Year: 2011

October 4, 2011

Winners!

After much deliberation, I have two winners for the Kindle 3G / You Are What You Speak giveaway contest. There were a lot of good suggestions that would have made great posts, though I felt unqualified or underqualified to tackle some of those topics myself. I might try to get to some of the non-winning […]

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Uncategorized One Reply to “Winners!”
September 27, 2011

Contest Reminders

Just a reminder that my blog is currently competing in Grammar.net’s Best Grammar Blog of 2011 contest. Arrant Pedantry is currently in third. If you like my blog, please go vote. Also, the deadline for submissions for my own contest sponsored by Stack Exchange English Language and Usage is fast approaching. Submit an idea for […]

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September 23, 2011

It’s Not Wrong, but You Still Shouldn’t Do It

A couple of weeks ago, in my post “The Value of Prescriptivism,” I mentioned some strange reasoning that I wanted to talk about later—the idea that there are many usages that are not technically wrong, but you should still avoid them because other people think they’re wrong. I used the example of a Grammar Girl […]

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Descriptivism, Prescriptivism, Usage, Words 13 Replies to “It’s Not Wrong, but You Still Shouldn’t Do It”
September 20, 2011

Contests!

Topic Contest I’m very pleased to announce the first-ever contest here at Arrant Pedantry, sponsored by the generous folks at Stack Exchange English Language and Usage. The first-prize winner will receive a new Kindle 3G. A Word from Our Sponsor Stack Exchange English Language and Usage is a collaborative, community-driven site focused on questions about […]

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Uncategorized 28 Replies to “Contests!”
September 16, 2011

What Is a Namesake?

I just came across the sentence “George A. Smith became the namesake for St. George, Utah” while editing. A previous editor had changed it to “In 1861 St. George, Utah, became the namesake of George A. Smith.” Slightly awkward wording aside, I preferred the unedited form. Apparently, though, this is an issue of divided usage, […]

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Words 10 Replies to “What Is a Namesake?”
September 12, 2011

Smelly Grammar

Earlier today on Twitter, Mark Allen posted a link to this column on the Columbia Journalism Review’s website about a few points of usage. It begins with a familiar anecdote about dictionary maker Samuel Johnson and proceeds to analyze the grammar and usage of the exchange between him and an unidentified woman. Pretty quickly, though, […]

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Usage, Words 0 Replies to “Smelly Grammar”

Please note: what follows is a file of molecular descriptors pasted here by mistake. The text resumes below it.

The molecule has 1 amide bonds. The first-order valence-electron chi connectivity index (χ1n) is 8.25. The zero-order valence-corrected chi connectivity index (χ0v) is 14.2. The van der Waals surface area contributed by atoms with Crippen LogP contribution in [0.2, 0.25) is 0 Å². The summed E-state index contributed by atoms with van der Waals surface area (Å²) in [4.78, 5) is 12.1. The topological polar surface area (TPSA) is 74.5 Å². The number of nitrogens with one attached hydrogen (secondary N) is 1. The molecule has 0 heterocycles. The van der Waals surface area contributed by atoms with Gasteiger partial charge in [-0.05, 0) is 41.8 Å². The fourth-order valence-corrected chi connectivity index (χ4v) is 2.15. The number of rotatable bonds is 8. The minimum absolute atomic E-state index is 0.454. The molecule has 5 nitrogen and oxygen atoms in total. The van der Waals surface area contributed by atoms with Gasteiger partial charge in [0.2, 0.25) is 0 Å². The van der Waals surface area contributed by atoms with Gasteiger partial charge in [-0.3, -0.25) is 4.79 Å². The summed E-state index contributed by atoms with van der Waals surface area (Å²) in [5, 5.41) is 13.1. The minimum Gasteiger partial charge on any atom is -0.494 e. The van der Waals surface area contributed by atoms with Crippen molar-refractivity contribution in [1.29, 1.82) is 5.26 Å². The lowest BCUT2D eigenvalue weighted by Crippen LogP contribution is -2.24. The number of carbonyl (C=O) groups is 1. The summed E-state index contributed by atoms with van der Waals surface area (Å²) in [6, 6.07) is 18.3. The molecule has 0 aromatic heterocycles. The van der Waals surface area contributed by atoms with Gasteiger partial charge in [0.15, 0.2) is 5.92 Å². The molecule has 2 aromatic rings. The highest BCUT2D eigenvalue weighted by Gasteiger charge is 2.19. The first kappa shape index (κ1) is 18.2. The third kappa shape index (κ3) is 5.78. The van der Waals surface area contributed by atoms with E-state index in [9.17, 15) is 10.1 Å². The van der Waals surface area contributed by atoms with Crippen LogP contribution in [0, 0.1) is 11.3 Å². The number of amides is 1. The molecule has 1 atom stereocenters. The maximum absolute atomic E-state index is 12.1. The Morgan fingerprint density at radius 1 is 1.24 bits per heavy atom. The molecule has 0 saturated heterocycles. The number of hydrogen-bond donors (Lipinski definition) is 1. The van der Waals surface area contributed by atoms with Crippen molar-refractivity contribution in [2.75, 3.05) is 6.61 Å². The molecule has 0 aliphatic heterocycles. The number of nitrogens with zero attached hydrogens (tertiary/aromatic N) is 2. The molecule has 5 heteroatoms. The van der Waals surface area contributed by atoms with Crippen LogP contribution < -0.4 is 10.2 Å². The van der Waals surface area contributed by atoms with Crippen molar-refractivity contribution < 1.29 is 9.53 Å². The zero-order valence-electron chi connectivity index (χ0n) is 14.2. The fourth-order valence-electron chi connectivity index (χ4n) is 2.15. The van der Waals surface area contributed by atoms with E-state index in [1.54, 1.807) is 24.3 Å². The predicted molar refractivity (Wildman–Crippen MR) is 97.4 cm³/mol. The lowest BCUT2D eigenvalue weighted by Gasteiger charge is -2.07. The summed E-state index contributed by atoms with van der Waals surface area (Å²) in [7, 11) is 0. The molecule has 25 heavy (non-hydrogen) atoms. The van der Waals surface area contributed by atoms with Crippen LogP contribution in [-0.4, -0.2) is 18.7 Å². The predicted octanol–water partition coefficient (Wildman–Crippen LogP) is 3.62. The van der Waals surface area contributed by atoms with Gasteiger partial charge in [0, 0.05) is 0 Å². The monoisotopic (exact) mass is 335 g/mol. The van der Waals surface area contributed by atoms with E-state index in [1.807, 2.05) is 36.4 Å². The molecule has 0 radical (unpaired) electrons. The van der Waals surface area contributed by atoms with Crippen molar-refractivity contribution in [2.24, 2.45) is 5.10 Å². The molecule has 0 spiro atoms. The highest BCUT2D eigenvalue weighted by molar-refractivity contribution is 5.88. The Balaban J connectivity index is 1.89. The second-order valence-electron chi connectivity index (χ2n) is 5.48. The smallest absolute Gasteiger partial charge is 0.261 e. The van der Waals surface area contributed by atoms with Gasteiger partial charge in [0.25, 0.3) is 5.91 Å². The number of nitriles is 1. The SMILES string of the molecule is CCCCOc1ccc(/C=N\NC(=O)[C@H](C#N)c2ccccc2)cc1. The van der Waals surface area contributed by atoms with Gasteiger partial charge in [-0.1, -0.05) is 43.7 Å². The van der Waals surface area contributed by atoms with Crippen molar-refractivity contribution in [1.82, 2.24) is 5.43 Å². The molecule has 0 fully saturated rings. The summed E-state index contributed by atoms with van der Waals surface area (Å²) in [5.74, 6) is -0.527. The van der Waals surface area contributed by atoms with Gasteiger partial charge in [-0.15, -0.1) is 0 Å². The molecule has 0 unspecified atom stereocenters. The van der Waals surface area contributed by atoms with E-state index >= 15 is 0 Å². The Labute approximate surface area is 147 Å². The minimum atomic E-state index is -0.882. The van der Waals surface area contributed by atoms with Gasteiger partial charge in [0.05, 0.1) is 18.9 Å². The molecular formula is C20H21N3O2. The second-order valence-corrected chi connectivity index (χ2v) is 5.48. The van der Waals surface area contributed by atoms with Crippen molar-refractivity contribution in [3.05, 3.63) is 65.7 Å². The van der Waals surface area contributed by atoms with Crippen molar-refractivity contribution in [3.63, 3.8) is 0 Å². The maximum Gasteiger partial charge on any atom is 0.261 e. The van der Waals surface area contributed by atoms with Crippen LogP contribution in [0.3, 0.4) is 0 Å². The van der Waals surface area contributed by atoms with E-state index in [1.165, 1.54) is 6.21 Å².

September 8, 2011

The Value of Prescriptivism

Last week I asked rather skeptically whether prescriptivism had moral worth. John McIntyre was interested by my question and musing in the last paragraph, and he took up the question (quite admirably, as always) and responded with his own thoughts on prescriptivism. What I see is in his post is neither a coherent principle nor […]

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Prescriptivism, Usage 2 Replies to “The Value of Prescriptivism”
August 30, 2011

Does Prescriptivism Have Moral Worth?

I probably shouldn’t be getting into this again, but I think David Bentley Hart’s latest post on language (a follow-up to the one I last wrote about) deserves a response. You see, even though he’s no longer cloaking his peeving with the it’s-just-a-joke-but-no-seriously defense, I think he’s still cloaking his arguments in something else: spurious […]

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Descriptivism, Prescriptivism, Usage 9 Replies to “Does Prescriptivism Have Moral Worth?”
August 7, 2011

It’s just a joke. But no, seriously.

I know I just barely posted about the rhetoric of prescriptivism, but it’s still on my mind, especially after the recent post by David Bentley Hart and the responses by response by John E. McIntyre (here and here) and Robert Lane Greene. I know things are just settling down, but my intent here is not […]

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Prescriptivism 7 Replies to “It’s just a joke. But no, seriously.”
August 2, 2011

Who, That, and the Nature of Bad Rules

A couple of weeks ago the venerable John E. McIntyre blogged about a familiar prescriptive bugbear, the question of that versus who(m). It all started on the blog of the Society for the Promotion of Good Grammar, where a Professor Jacoby, a college English professor, wrote in to share his justification for the rule, which […]

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Prescriptivism, Usage 10 Replies to “Who, That, and the Nature of Bad Rules”
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